Washington, DC — In light of recent data revealing troubling increases in youth drug use in America, Gil Kerlikowske, Director of National Drug Control Policy (ONDCP), urged parents and community leaders to take action to prevent and reduce drug use.
Last month, the Substance Abuse and Mental Health Services Administration (SAMHSA) released data showing drug use in the United States increased significantly between 2008 and 2009—with one in 10 youth ages 12 to 17 and one in five young adults ages 18 to 25 reporting drug use in the last month.
Particularly troubling is a 17 percent increase in the rate of prescription drug abuse among young people aged 12 to 17, between 2008 and 2009. Moreover, treatment admissions for prescription painkillers increased more than four-fold from 1998 (2.2 percent) to 2008 (9.8 percent), and the latest data from the Monitoring the Future study show seven of the drugs most commonly used by teens are over-the-counter or prescription drugs.
"Prescription drug abuse is at record levels, attitudes about drug use are eroding, and drugged driving is disturbingly common," said Director Kerlikowske, "Now more than ever, families must recognize early signs that children may be using drugs and take immediate action to protect them from the potential of a lifetime of drug-related consequences and harm."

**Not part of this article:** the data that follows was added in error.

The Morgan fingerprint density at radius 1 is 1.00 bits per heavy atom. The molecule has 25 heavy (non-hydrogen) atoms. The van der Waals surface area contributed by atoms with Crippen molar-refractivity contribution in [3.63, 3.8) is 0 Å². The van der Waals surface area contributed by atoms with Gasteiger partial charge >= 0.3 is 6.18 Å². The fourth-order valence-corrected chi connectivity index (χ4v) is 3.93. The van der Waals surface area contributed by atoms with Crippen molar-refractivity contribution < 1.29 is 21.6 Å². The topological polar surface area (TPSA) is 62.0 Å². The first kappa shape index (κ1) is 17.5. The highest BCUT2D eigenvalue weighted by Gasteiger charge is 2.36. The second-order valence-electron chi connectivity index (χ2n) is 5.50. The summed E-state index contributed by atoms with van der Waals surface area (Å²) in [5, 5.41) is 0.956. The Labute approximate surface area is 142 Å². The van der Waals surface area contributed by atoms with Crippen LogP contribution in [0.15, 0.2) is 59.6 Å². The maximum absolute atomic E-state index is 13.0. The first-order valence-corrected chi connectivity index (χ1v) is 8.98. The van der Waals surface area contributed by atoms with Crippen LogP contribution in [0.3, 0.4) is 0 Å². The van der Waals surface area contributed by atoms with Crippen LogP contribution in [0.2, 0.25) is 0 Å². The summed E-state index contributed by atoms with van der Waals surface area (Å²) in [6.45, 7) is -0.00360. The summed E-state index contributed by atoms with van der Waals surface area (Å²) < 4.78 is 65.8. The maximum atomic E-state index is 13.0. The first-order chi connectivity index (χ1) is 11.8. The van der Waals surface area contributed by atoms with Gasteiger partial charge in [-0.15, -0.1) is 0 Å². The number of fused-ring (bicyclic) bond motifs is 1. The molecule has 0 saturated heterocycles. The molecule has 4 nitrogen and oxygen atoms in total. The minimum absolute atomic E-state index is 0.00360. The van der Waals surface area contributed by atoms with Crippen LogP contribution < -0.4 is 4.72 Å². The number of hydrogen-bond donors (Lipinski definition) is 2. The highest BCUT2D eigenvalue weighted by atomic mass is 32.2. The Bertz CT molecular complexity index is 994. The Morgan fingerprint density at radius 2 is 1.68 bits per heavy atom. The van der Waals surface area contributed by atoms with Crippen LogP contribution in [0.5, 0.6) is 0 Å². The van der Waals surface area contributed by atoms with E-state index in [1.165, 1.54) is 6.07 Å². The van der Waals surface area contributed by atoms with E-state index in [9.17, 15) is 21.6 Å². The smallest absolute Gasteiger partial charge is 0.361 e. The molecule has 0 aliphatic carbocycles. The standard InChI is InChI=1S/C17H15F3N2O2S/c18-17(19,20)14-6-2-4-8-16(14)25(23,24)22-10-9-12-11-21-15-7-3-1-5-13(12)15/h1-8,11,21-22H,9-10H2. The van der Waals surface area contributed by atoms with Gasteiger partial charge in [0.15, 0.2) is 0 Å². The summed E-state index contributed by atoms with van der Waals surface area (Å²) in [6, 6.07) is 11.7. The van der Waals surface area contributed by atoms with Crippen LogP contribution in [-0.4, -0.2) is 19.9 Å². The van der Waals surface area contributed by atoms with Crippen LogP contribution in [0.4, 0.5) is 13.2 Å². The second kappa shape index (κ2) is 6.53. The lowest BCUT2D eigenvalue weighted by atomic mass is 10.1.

Director Kerlikowske cited three steps parents can take today to prevent drug use:
1. Talk to your kids about drugs. Research shows parents are the best messengers to deliver critical information on drug use. Make sure they know of the harms that can result from drug use and that you don't approve of them. For tips and parenting advice visit www.TheAntiDrug.com.
2. Learn to spot risk factors that can lead to drug use. Association with drug-abusing peers is often the most immediate risk factor that can lead young people to drug use and delinquent behavior. Other risk factors include poor classroom behavior or social skills and academic failure. Parents can protect their kids from these influences by building strong bonds with their children, staying involved in their lives, and setting clear limits and consistent enforcement of discipline.
3. Go through your medicine cabinet. More than 70 percent of people who abuse prescription drugs get them from friends or family—often from the home medicine cabinet. Immediately remove unused or unneeded prescription drugs from your medicine cabinet.
A renewed focus on drug prevention is a major component of the Obama Administration's effort to implement a public health approach to reducing drug abuse and its consequences. President Obama's FY 2011 budget request includes an increase of more than $203 million in prevention funding—a 13 percent increase. In August, Director Kerlikowske announced $85 million in Drug Free Communities Support Program (DFC) funding to 565 community coalitions to help prevent drug use at the local level.
ONDCP has also revamped the National Youth Anti-Drug Media Campaign to include a broader focus on substances most often abused by teens, including prescription drugs, marijuana and alcohol. The Campaign is also partnering with communities to provide new, locally tailored drug prevention resources for teens and parents.